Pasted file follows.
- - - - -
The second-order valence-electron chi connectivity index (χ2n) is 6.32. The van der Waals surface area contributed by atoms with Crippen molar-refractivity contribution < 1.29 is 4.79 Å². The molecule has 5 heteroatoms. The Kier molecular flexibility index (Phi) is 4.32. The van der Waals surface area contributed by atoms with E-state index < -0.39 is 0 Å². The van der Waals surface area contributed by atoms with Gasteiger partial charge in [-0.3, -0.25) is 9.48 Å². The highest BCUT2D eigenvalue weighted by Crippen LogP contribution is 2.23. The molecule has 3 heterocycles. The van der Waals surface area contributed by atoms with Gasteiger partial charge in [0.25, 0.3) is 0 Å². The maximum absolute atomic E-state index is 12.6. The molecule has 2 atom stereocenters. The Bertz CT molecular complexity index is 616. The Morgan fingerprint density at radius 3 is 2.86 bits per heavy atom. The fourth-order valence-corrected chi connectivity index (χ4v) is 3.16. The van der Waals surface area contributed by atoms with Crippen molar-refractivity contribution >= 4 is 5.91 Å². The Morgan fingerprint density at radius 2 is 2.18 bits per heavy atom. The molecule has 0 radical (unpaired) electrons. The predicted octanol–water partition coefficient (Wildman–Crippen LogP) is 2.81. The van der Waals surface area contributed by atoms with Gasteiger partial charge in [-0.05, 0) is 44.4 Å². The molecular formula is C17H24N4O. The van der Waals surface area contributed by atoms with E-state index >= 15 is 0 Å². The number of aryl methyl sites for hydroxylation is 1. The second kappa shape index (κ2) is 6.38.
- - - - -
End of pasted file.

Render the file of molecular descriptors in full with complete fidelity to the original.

The second-order valence-electron chi connectivity index (χ2n) is 6.32. The van der Waals surface area contributed by atoms with Crippen molar-refractivity contribution < 1.29 is 4.79 Å². The molecule has 5 heteroatoms. The Kier molecular flexibility index (Phi) is 4.32. The van der Waals surface area contributed by atoms with E-state index < -0.39 is 0 Å². The van der Waals surface area contributed by atoms with Gasteiger partial charge in [-0.3, -0.25) is 9.48 Å². The highest BCUT2D eigenvalue weighted by Crippen LogP contribution is 2.23. The molecule has 3 heterocycles. The van der Waals surface area contributed by atoms with Gasteiger partial charge in [0.25, 0.3) is 0 Å². The maximum absolute atomic E-state index is 12.6. The molecule has 2 atom stereocenters. The Bertz CT molecular complexity index is 616. The Morgan fingerprint density at radius 3 is 2.86 bits per heavy atom. The fourth-order valence-corrected chi connectivity index (χ4v) is 3.16. The van der Waals surface area contributed by atoms with Crippen molar-refractivity contribution >= 4 is 5.91 Å². The Morgan fingerprint density at radius 2 is 2.18 bits per heavy atom. The molecule has 0 radical (unpaired) electrons. The predicted octanol–water partition coefficient (Wildman–Crippen LogP) is 2.81. The van der Waals surface area contributed by atoms with Gasteiger partial charge in [-0.05, 0) is 44.4 Å². The molecular formula is C17H24N4O. The van der Waals surface area contributed by atoms with E-state index >= 15 is 0 Å². The number of aryl methyl sites for hydroxylation is 1. The second kappa shape index (κ2) is 6.38.